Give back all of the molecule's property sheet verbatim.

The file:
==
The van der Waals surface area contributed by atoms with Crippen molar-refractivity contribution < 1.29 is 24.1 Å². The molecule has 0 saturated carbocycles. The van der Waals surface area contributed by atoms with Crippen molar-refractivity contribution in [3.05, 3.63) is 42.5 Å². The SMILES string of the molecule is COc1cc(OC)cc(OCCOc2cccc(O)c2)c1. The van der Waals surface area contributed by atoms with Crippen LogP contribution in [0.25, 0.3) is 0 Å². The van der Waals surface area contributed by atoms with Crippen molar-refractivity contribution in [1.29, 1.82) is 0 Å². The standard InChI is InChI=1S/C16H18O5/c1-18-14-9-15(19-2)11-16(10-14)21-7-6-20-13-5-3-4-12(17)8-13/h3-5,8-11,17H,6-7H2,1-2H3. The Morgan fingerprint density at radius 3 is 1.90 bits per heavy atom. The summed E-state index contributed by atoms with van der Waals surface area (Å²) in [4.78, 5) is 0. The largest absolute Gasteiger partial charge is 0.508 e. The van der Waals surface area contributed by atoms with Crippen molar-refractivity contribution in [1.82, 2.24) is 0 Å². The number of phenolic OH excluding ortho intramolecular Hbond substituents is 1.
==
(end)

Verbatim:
The van der Waals surface area contributed by atoms with Crippen molar-refractivity contribution < 1.29 is 24.1 Å². The molecule has 0 saturated carbocycles. The van der Waals surface area contributed by atoms with Crippen molar-refractivity contribution in [3.05, 3.63) is 42.5 Å². The SMILES string of the molecule is COc1cc(OC)cc(OCCOc2cccc(O)c2)c1. The van der Waals surface area contributed by atoms with Crippen LogP contribution in [0.25, 0.3) is 0 Å². The van der Waals surface area contributed by atoms with Crippen molar-refractivity contribution in [1.29, 1.82) is 0 Å². The standard InChI is InChI=1S/C16H18O5/c1-18-14-9-15(19-2)11-16(10-14)21-7-6-20-13-5-3-4-12(17)8-13/h3-5,8-11,17H,6-7H2,1-2H3. The Morgan fingerprint density at radius 3 is 1.90 bits per heavy atom. The summed E-state index contributed by atoms with van der Waals surface area (Å²) in [4.78, 5) is 0. The largest absolute Gasteiger partial charge is 0.508 e. The van der Waals surface area contributed by atoms with Crippen molar-refractivity contribution in [1.82, 2.24) is 0 Å². The number of phenolic OH excluding ortho intramolecular Hbond substituents is 1.